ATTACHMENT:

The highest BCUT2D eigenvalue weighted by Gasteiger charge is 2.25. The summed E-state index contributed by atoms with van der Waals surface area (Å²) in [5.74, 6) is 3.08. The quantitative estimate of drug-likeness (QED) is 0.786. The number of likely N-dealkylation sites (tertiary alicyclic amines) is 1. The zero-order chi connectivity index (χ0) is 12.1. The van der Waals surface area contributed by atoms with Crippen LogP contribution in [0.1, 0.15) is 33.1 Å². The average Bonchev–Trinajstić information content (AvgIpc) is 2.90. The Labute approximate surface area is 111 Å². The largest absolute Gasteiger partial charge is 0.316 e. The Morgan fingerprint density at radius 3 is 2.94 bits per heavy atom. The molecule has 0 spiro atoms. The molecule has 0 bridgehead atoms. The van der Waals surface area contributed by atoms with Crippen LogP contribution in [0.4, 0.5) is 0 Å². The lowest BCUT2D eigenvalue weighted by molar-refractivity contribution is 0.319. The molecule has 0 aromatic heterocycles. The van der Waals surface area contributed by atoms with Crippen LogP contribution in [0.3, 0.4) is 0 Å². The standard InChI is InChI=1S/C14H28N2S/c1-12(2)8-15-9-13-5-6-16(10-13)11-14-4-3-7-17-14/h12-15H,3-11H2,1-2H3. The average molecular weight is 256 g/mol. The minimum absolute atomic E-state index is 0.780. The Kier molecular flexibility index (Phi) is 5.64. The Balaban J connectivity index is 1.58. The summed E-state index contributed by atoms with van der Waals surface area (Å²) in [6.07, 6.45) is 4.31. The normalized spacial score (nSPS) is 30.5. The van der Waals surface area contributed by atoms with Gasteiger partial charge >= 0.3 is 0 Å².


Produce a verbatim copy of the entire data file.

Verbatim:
The highest BCUT2D eigenvalue weighted by Gasteiger charge is 2.25. The summed E-state index contributed by atoms with van der Waals surface area (Å²) in [5.74, 6) is 3.08. The quantitative estimate of drug-likeness (QED) is 0.786. The number of likely N-dealkylation sites (tertiary alicyclic amines) is 1. The zero-order chi connectivity index (χ0) is 12.1. The van der Waals surface area contributed by atoms with Crippen LogP contribution in [0.1, 0.15) is 33.1 Å². The average Bonchev–Trinajstić information content (AvgIpc) is 2.90. The Labute approximate surface area is 111 Å². The largest absolute Gasteiger partial charge is 0.316 e. The Morgan fingerprint density at radius 3 is 2.94 bits per heavy atom. The molecule has 0 spiro atoms. The molecule has 0 bridgehead atoms. The van der Waals surface area contributed by atoms with Crippen LogP contribution in [0.4, 0.5) is 0 Å². The lowest BCUT2D eigenvalue weighted by molar-refractivity contribution is 0.319. The molecule has 0 aromatic heterocycles. The van der Waals surface area contributed by atoms with Crippen LogP contribution in [0.3, 0.4) is 0 Å². The standard InChI is InChI=1S/C14H28N2S/c1-12(2)8-15-9-13-5-6-16(10-13)11-14-4-3-7-17-14/h12-15H,3-11H2,1-2H3. The average molecular weight is 256 g/mol. The minimum absolute atomic E-state index is 0.780. The Kier molecular flexibility index (Phi) is 5.64. The Balaban J connectivity index is 1.58. The summed E-state index contributed by atoms with van der Waals surface area (Å²) in [6.07, 6.45) is 4.31. The normalized spacial score (nSPS) is 30.5. The van der Waals surface area contributed by atoms with Gasteiger partial charge >= 0.3 is 0 Å².